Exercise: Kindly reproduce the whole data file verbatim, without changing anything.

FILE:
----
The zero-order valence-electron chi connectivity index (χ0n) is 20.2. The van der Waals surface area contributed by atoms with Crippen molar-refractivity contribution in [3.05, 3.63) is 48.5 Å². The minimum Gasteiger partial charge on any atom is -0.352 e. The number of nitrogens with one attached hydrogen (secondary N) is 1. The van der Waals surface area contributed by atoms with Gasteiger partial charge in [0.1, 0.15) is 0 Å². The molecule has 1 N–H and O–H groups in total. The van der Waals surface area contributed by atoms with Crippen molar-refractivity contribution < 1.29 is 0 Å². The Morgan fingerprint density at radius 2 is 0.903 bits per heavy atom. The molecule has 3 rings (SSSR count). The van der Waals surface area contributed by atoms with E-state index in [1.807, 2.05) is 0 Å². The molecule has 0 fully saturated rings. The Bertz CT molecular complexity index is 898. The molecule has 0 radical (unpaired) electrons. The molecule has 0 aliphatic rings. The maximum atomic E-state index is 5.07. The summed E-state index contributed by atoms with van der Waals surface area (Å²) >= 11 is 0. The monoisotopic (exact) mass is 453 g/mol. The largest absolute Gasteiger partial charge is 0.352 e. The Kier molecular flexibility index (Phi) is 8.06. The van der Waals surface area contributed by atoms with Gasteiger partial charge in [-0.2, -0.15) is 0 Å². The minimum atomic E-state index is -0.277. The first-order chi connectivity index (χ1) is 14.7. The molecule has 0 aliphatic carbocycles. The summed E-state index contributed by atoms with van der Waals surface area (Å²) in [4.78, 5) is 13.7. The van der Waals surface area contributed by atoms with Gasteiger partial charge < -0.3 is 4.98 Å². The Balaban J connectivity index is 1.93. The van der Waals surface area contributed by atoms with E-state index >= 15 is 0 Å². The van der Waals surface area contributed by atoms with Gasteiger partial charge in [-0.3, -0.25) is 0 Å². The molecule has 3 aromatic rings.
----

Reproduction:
The zero-order valence-electron chi connectivity index (χ0n) is 20.2. The van der Waals surface area contributed by atoms with Crippen molar-refractivity contribution in [3.05, 3.63) is 48.5 Å². The minimum Gasteiger partial charge on any atom is -0.352 e. The number of nitrogens with one attached hydrogen (secondary N) is 1. The van der Waals surface area contributed by atoms with Gasteiger partial charge in [0.1, 0.15) is 0 Å². The molecule has 1 N–H and O–H groups in total. The van der Waals surface area contributed by atoms with Crippen molar-refractivity contribution < 1.29 is 0 Å². The Morgan fingerprint density at radius 2 is 0.903 bits per heavy atom. The molecule has 3 rings (SSSR count). The van der Waals surface area contributed by atoms with E-state index in [1.807, 2.05) is 0 Å². The molecule has 0 fully saturated rings. The Bertz CT molecular complexity index is 898. The molecule has 0 radical (unpaired) electrons. The molecule has 0 aliphatic rings. The maximum atomic E-state index is 5.07. The summed E-state index contributed by atoms with van der Waals surface area (Å²) >= 11 is 0. The monoisotopic (exact) mass is 453 g/mol. The largest absolute Gasteiger partial charge is 0.352 e. The Kier molecular flexibility index (Phi) is 8.06. The van der Waals surface area contributed by atoms with Gasteiger partial charge in [-0.2, -0.15) is 0 Å². The minimum atomic E-state index is -0.277. The first-order chi connectivity index (χ1) is 14.7. The molecule has 0 aliphatic carbocycles. The summed E-state index contributed by atoms with van der Waals surface area (Å²) in [4.78, 5) is 13.7. The van der Waals surface area contributed by atoms with Gasteiger partial charge < -0.3 is 4.98 Å². The Balaban J connectivity index is 1.93. The van der Waals surface area contributed by atoms with E-state index >= 15 is 0 Å². The van der Waals surface area contributed by atoms with Gasteiger partial charge in [-0.3, -0.25) is 0 Å². The molecule has 3 aromatic rings.